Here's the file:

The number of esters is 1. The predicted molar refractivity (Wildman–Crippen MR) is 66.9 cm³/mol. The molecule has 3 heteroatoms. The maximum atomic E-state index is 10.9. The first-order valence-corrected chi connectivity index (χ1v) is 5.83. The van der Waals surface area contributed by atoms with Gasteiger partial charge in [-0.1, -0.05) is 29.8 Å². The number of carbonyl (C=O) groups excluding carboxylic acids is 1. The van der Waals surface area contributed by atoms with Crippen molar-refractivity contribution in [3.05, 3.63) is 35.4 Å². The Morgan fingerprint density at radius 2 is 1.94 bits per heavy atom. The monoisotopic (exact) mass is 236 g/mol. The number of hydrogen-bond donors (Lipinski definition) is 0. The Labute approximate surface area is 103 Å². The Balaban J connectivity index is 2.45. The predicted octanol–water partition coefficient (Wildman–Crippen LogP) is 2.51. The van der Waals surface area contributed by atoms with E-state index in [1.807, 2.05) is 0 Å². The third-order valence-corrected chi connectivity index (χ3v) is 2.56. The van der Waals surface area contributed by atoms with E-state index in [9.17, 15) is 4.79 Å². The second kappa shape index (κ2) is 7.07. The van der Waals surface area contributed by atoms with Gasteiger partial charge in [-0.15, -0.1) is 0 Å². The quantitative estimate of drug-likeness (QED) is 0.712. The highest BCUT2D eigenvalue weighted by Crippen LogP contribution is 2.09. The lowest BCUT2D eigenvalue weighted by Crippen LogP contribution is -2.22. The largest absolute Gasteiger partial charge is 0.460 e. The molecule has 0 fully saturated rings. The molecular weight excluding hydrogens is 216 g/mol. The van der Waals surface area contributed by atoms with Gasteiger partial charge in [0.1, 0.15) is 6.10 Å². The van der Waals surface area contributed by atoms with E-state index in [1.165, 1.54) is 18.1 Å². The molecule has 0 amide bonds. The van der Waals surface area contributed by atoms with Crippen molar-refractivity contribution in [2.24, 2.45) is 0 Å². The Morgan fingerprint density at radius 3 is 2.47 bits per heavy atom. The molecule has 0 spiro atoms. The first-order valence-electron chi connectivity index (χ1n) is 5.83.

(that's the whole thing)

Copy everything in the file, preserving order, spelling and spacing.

The number of esters is 1. The predicted molar refractivity (Wildman–Crippen MR) is 66.9 cm³/mol. The molecule has 3 heteroatoms. The maximum atomic E-state index is 10.9. The first-order valence-corrected chi connectivity index (χ1v) is 5.83. The van der Waals surface area contributed by atoms with Gasteiger partial charge in [-0.1, -0.05) is 29.8 Å². The number of carbonyl (C=O) groups excluding carboxylic acids is 1. The van der Waals surface area contributed by atoms with Crippen molar-refractivity contribution in [3.05, 3.63) is 35.4 Å². The Morgan fingerprint density at radius 2 is 1.94 bits per heavy atom. The monoisotopic (exact) mass is 236 g/mol. The number of hydrogen-bond donors (Lipinski definition) is 0. The Labute approximate surface area is 103 Å². The Balaban J connectivity index is 2.45. The predicted octanol–water partition coefficient (Wildman–Crippen LogP) is 2.51. The van der Waals surface area contributed by atoms with E-state index in [1.807, 2.05) is 0 Å². The third-order valence-corrected chi connectivity index (χ3v) is 2.56. The van der Waals surface area contributed by atoms with E-state index in [9.17, 15) is 4.79 Å². The second kappa shape index (κ2) is 7.07. The van der Waals surface area contributed by atoms with Gasteiger partial charge in [-0.15, -0.1) is 0 Å². The quantitative estimate of drug-likeness (QED) is 0.712. The highest BCUT2D eigenvalue weighted by Crippen LogP contribution is 2.09. The lowest BCUT2D eigenvalue weighted by Crippen LogP contribution is -2.22. The largest absolute Gasteiger partial charge is 0.460 e. The molecule has 0 fully saturated rings. The molecular weight excluding hydrogens is 216 g/mol. The van der Waals surface area contributed by atoms with Gasteiger partial charge in [0.1, 0.15) is 6.10 Å². The van der Waals surface area contributed by atoms with E-state index in [1.165, 1.54) is 18.1 Å². The molecule has 0 amide bonds. The van der Waals surface area contributed by atoms with Crippen molar-refractivity contribution in [2.24, 2.45) is 0 Å². The Morgan fingerprint density at radius 3 is 2.47 bits per heavy atom. The molecule has 0 spiro atoms. The first-order valence-electron chi connectivity index (χ1n) is 5.83.